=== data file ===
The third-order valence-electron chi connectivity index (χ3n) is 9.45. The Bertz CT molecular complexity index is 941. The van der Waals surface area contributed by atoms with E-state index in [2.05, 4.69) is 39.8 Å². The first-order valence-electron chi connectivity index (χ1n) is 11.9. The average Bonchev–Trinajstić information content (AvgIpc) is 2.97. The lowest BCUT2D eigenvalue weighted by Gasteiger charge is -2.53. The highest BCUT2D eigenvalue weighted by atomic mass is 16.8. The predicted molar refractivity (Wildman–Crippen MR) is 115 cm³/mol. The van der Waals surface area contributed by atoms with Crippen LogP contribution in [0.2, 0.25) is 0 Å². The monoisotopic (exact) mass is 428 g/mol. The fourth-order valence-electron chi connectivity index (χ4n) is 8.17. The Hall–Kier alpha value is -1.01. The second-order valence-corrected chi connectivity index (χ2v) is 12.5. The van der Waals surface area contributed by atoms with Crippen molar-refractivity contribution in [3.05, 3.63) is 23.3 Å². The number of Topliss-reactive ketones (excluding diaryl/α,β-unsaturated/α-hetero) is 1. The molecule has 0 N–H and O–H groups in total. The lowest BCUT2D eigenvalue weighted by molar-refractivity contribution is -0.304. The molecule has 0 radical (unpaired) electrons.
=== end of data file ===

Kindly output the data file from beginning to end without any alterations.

The third-order valence-electron chi connectivity index (χ3n) is 9.45. The Bertz CT molecular complexity index is 941. The van der Waals surface area contributed by atoms with E-state index in [2.05, 4.69) is 39.8 Å². The first-order valence-electron chi connectivity index (χ1n) is 11.9. The average Bonchev–Trinajstić information content (AvgIpc) is 2.97. The lowest BCUT2D eigenvalue weighted by Gasteiger charge is -2.53. The highest BCUT2D eigenvalue weighted by atomic mass is 16.8. The predicted molar refractivity (Wildman–Crippen MR) is 115 cm³/mol. The van der Waals surface area contributed by atoms with Crippen LogP contribution in [0.2, 0.25) is 0 Å². The monoisotopic (exact) mass is 428 g/mol. The fourth-order valence-electron chi connectivity index (χ4n) is 8.17. The Hall–Kier alpha value is -1.01. The second-order valence-corrected chi connectivity index (χ2v) is 12.5. The van der Waals surface area contributed by atoms with Crippen molar-refractivity contribution in [3.05, 3.63) is 23.3 Å². The number of Topliss-reactive ketones (excluding diaryl/α,β-unsaturated/α-hetero) is 1. The molecule has 0 N–H and O–H groups in total. The lowest BCUT2D eigenvalue weighted by molar-refractivity contribution is -0.304. The molecule has 0 radical (unpaired) electrons.